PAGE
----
How AI can Diversify Human Thinking Rather Than Replace It
There is no shortage of debate when it comes to the use of artificial intelligence in the workplace. Some believe the technology will cost them their jobs, while others worry about security. A growing body of research, however, points to the narrative that intelligence will only diversify human thinking, not replace it.
A recent study by Tata Communications, which was based on the inputs of 120 business leaders from across the world, says nine in 10 respondents agree that cognitive diversity is important for management and 93% believe AI will enhance decision making.
Automation is Key
What’s more, three in four business leaders expect AI to produce new positions for their workers. This is in sync with a December report by Gartner that said by 2020, AI will create more jobs than it eliminates.
"Using AI to auto-generate a weekly status report or pick the top five emails in your inbox doesn't have the same wow factor as, say, curing a disease would, which is why these near-term, practical uses go unnoticed," Craig Roth, research vice president at Gartner, had said in the report. “Companies are just beginning to seize the opportunity to improve non-routine work through AI by applying it to general-purpose tools. Once knowledge workers incorporate AI into their work processes as a virtual secretary or intern, robo-employees will become a competitive necessity.”
The Word is Out
The Tata study, which included interviews with entrepreneurs, executives and thought-leaders, concludes that AI can boost cognitive diversity within groups, with 93% of the respondents saying that the technology, which essentially encompasses a broad set of algorithms and mimics human cognition or perception, can “assess each employee’s skills and innovation priorities, and suggest activities to spark creative thinking throughout the organizational hierarchy.” This can democratize the creative process and increase engagement of all workers, says the study.
AI has the potential to free employees from tedious repetitive tasks, allowing them to focus on communication and innovation, explains the study, titled “New research debunks myths about artificial intelligence in the workplace”. “Work will move from being task-based to strategic, enabling workers to enhance their curiosity and creative thinking,” it points out.
‘Multiplicity’ is the Game
UC Berkeley professor Ken Goldberg, who co-authored the report, says, “The prevalent narrative around AI has focussed on a ‘Singularity’—a hypothetical time when artificial intelligence will surpass humans. But there is a growing interest in ‘Multiplicity’, where AI helps groups of machines and humans collaborate to innovate and solve problems. This survey of leading executives reveals that Multiplicity, the positive and inclusive vision of AI, is gaining traction.”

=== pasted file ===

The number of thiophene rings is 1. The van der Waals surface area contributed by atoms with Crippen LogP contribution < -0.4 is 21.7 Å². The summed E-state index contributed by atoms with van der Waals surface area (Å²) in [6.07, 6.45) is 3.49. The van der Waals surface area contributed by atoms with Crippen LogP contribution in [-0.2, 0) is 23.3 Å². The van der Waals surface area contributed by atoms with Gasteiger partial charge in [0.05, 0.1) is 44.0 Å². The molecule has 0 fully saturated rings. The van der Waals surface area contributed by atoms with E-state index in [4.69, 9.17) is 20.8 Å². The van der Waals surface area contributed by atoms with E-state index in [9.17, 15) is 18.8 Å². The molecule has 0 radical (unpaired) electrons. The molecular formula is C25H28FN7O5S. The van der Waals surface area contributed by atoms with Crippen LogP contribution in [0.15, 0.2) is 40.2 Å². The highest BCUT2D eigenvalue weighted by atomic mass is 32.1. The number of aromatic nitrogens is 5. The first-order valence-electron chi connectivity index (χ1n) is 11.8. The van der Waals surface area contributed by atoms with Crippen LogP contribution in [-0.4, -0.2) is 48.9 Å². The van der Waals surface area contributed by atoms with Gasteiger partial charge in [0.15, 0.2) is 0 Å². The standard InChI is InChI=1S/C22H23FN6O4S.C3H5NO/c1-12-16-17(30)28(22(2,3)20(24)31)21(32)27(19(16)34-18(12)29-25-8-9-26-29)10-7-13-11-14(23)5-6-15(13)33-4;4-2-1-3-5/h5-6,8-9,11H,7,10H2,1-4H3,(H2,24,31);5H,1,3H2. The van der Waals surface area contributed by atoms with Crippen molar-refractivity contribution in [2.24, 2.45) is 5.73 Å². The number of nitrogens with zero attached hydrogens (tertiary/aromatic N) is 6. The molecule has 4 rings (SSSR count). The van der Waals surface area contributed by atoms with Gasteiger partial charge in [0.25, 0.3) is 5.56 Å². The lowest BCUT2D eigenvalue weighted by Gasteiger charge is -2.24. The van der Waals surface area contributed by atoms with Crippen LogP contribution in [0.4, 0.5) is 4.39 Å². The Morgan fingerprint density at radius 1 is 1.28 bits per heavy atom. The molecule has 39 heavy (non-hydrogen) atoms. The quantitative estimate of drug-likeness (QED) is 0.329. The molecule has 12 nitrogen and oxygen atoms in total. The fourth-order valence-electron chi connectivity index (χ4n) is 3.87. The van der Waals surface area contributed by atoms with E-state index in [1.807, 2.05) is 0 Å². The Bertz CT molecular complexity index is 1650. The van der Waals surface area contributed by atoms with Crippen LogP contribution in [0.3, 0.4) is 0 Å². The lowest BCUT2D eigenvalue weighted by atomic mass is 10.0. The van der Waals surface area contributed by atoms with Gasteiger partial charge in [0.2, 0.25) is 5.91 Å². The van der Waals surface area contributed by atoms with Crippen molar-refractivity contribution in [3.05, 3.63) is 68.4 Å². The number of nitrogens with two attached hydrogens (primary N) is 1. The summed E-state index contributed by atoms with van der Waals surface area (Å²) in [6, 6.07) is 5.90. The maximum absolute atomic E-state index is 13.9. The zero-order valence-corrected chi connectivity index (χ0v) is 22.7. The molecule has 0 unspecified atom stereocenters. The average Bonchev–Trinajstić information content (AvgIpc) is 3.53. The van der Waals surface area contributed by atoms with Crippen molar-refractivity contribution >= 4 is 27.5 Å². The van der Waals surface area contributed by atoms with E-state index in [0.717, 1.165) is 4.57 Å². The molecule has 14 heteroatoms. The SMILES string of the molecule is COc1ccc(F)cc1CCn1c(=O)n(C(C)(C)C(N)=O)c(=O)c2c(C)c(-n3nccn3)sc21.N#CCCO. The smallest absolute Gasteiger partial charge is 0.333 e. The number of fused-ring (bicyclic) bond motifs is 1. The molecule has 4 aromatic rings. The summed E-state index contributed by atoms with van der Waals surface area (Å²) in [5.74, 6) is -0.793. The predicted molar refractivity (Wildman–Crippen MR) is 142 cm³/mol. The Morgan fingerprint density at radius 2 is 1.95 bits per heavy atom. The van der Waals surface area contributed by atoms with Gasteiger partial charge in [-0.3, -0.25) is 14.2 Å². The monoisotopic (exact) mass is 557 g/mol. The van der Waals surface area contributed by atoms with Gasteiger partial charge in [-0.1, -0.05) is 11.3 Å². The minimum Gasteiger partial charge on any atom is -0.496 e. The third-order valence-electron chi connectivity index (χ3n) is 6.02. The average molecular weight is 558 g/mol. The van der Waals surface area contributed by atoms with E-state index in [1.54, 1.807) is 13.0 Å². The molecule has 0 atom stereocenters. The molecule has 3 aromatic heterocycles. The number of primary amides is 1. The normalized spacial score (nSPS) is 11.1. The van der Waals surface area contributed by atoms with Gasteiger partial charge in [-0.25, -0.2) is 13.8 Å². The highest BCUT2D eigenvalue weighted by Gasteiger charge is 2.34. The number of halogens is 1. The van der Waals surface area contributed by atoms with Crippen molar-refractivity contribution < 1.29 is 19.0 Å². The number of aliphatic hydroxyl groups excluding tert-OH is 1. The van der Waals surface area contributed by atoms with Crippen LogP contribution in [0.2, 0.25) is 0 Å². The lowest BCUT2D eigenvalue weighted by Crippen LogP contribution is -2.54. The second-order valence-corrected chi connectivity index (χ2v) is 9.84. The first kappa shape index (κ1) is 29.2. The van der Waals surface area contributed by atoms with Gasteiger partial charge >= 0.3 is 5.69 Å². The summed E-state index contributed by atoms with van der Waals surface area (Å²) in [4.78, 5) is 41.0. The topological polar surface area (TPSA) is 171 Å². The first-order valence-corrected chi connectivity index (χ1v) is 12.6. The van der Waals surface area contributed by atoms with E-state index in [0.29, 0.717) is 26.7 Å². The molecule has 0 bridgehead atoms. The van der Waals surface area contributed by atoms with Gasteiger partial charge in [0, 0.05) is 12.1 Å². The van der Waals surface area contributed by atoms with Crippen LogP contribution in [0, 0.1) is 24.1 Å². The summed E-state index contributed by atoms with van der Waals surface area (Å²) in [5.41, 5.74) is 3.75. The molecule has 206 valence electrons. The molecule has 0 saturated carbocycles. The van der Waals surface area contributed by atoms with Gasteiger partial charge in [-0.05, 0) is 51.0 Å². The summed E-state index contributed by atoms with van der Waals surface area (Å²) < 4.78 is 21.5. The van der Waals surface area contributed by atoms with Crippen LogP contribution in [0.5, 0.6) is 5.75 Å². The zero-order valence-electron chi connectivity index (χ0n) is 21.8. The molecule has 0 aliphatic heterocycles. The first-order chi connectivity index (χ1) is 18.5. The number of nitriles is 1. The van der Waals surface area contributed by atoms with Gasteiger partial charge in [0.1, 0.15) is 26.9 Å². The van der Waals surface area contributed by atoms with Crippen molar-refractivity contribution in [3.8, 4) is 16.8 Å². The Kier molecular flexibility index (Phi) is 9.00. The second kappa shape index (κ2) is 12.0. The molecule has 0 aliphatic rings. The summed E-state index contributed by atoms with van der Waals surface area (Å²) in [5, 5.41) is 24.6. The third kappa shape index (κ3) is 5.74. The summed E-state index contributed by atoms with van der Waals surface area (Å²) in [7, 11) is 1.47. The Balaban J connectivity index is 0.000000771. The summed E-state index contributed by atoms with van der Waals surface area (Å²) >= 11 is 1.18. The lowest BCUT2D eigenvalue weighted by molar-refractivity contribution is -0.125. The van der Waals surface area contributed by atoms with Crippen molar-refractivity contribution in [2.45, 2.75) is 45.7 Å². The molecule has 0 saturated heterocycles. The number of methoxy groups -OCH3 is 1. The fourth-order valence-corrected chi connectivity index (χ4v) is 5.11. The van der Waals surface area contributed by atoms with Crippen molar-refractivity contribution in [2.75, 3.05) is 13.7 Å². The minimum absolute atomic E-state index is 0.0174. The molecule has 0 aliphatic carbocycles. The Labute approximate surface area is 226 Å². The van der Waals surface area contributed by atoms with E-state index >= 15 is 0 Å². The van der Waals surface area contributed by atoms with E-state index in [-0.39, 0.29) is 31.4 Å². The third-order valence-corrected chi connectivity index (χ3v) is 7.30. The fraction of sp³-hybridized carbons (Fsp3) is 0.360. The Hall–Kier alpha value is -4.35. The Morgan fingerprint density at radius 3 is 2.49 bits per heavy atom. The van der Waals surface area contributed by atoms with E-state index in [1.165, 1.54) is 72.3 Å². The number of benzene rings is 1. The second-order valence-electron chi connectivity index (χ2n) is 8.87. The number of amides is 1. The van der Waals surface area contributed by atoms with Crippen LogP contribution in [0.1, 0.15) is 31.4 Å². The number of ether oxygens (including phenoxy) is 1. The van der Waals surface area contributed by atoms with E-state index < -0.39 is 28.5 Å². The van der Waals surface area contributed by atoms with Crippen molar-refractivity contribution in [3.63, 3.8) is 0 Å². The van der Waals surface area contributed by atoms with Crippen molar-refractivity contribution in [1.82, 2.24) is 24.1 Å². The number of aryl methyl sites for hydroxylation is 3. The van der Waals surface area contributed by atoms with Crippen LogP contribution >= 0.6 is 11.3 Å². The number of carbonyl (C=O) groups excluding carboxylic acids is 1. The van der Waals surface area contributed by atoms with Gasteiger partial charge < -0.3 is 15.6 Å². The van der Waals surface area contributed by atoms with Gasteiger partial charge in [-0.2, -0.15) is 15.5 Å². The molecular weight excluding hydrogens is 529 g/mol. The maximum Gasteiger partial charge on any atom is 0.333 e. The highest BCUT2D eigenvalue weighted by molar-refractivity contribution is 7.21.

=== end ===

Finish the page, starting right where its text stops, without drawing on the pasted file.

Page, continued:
The study’s other author Vinod Kumar, the chief executive officer and managing director at Tata Communications, says AI is being viewed as a new category of intelligence that can complement existing categories of emotional, social, spatial, and creative intelligence. “What is transformational about Multiplicity is that it can enhance cognitive diversity, combining categories of intelligence in new ways to benefit all workers and businesses,” he says.
Innovation is Here
Tony Blair, executive chair of the Institute of Global Change and former UK Prime Minister, who was one of the 120 leaders, predicts that “AI will allow us to do what it is that we are uniquely meant to do: focus on high-level thinking, strategy, and paving the way for innovation.”
The interest in AI has been growing steadily over the past few years. A survey conducted earlier this year by US-based Narrative Science and the National Business Research Institute found that 61 per cent of businesses implemented AI in 2017, up from 38 per cent in the previous year. Here’s the break-up, according to the survey, of where AI is being used in the enterprise: Predictive analytics (25%), machine learning (22%), natural language processing or generation (14%), voice recognition and response (14%), virtual personal assistants/chatbots (11%), and diagnosis/recommendation engines (11%).
In a recent forecast, McKinsey said AI will generate $13 trillion in economic activity across the world by 2030.
"Leading countries could capture an additional 20 to 25 percent in net economic benefits compared with today, while developing countries may capture only about 5 to 15 percent," McKinsey notes in the September report, “Notes From the Frontier: Modeling the Impact of AI on the World Economy”.